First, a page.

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Disaggregation of results from a detailed general equilibrium model of the US to the State level

Disaggregation of results from a detailed general equilibrium model of the US to the State level

The LMPST approach for estimating SHIN was adapted for CGE modelling by Dixon, Parmenter and Sutton (1978) who disaggregated results from a CGE model to the six Australian States. In Australia, LMPST’s distinction between local and national goods is tenable for disaggregation to the state level. This is because most of Australia’s economic activity takes place in the capital cities of the states and these cities are far from state borders. Thus, there are many goods that are barely traded across state borders and can therefore be classified as local without too much loss of realism. At the same time, there are many goods for which the state distribution of production seems to be independent of the state distribution of absorption. It is reasonable to classify these goods as national.
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Emotion Model Implementation for Parameterized Facial Animation in Human-Robot-Interaction

Emotion Model Implementation for Parameterized Facial Animation in Human-Robot-Interaction

Abstract: In recent years robotic systems have matured enough to perform simple home or office tasks, guide visitors in environments such as museums or stores and aid people in their daily life. To make the interaction with service and even industrial robots as fast and intuitive as possible, researchers strive to create transparent interfaces close to human-human interaction. As facial expressions play a central role in human-human communication, robot faces were implemented with varying degrees of human-likeness and expressiveness. We propose an emotion model to parameterize a screen based facial animation via inter-process communication. A software will animate transitions and add additional animations to make a digital face appear “alive” and equip a robotic system with a virtual face. The result will be an inviting appearance to motivate potential users to seek interaction with the robot.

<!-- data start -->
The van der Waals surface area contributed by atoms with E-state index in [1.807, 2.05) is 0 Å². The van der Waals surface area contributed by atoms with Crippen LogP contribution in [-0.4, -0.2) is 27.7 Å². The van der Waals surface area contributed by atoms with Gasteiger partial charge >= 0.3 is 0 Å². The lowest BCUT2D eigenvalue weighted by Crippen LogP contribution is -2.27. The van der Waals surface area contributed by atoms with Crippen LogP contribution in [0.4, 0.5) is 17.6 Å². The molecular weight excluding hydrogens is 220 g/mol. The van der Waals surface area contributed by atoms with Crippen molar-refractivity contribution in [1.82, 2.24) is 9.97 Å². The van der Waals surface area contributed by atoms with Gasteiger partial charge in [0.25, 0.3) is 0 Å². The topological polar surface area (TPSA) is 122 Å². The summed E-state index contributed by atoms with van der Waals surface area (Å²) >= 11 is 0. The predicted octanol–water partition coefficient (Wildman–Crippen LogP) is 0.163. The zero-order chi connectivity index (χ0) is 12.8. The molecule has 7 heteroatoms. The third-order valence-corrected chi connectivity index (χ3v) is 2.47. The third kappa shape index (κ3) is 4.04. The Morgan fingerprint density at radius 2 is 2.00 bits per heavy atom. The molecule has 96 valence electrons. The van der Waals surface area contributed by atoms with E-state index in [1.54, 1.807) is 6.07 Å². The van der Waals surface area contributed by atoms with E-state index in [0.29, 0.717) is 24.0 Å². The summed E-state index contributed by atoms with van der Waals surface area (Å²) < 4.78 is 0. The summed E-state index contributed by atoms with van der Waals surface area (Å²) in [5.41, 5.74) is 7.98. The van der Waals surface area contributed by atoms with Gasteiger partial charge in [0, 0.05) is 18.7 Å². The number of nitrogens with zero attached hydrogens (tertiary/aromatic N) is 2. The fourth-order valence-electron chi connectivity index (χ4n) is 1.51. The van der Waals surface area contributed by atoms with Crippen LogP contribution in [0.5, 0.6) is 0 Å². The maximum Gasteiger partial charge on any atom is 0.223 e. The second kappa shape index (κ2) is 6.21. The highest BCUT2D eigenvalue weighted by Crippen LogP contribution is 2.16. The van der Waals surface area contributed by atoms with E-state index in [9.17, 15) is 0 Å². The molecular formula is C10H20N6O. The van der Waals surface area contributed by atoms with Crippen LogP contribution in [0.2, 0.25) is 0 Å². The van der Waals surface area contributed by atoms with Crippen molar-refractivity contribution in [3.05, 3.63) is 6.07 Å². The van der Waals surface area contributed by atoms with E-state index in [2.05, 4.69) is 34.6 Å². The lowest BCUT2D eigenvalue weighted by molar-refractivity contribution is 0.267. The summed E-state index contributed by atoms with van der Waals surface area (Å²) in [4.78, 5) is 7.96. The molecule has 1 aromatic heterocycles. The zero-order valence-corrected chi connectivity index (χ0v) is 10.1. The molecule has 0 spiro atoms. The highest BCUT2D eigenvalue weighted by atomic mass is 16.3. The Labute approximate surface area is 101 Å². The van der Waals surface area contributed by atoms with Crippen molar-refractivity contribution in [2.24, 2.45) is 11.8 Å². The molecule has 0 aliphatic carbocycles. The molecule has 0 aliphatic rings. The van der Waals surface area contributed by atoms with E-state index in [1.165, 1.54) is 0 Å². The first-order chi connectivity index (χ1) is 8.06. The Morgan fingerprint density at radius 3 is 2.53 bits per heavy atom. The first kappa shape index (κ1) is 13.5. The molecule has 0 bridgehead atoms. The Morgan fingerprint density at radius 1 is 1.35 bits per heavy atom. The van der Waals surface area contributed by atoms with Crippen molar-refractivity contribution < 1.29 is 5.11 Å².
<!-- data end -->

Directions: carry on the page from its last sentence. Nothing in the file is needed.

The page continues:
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Unbalanced interval-valued OWA operators

Unbalanced interval-valued OWA operators

Abstract In this work, we introduce a new class of functions defined on the interval-valued setting. These functions extend classical OWA operators but allow for different weighting vectors to handle the lower bounds and the upper bounds of the considered intervals. As a consequence, the resulting functions need not be an interval-valued aggregation function, so we study, in the case of the lexicographical order, when these operators give an interval as output and are monotone. We also discuss an illustrative example on a decision making problem in order to show the usefulness of our developments.
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A Method for Decision Making with the OWA Operator

A Method for Decision Making with the OWA Operator

Abstract. A new method for decision making that uses the ordered weighted averaging (OWA) operator in the aggregation of the information is presented. It is used a concept that it is known in the literature as the index of maximum and minimum level (IMAM). This index is based on distance measures and other techniques that are useful for decision making. By using the OWA operator in the IMAM, we form a new aggregation operator that we call the ordered weighted averaging index of maximum and minimum level (OWAIMAM) operator. The main advantage is that it provides a parameterized family of aggregation operators between the minimum and the maximum and a wide range of special cases. Then, the decision maker may take decisions according to his degree of optimism and considering ideals in the decision process. A further extension of this approach is presented by using hybrid averages and Choquet integrals. We also develop an application of the new approach in a multi-person decision-making problem regarding the selection of strategies.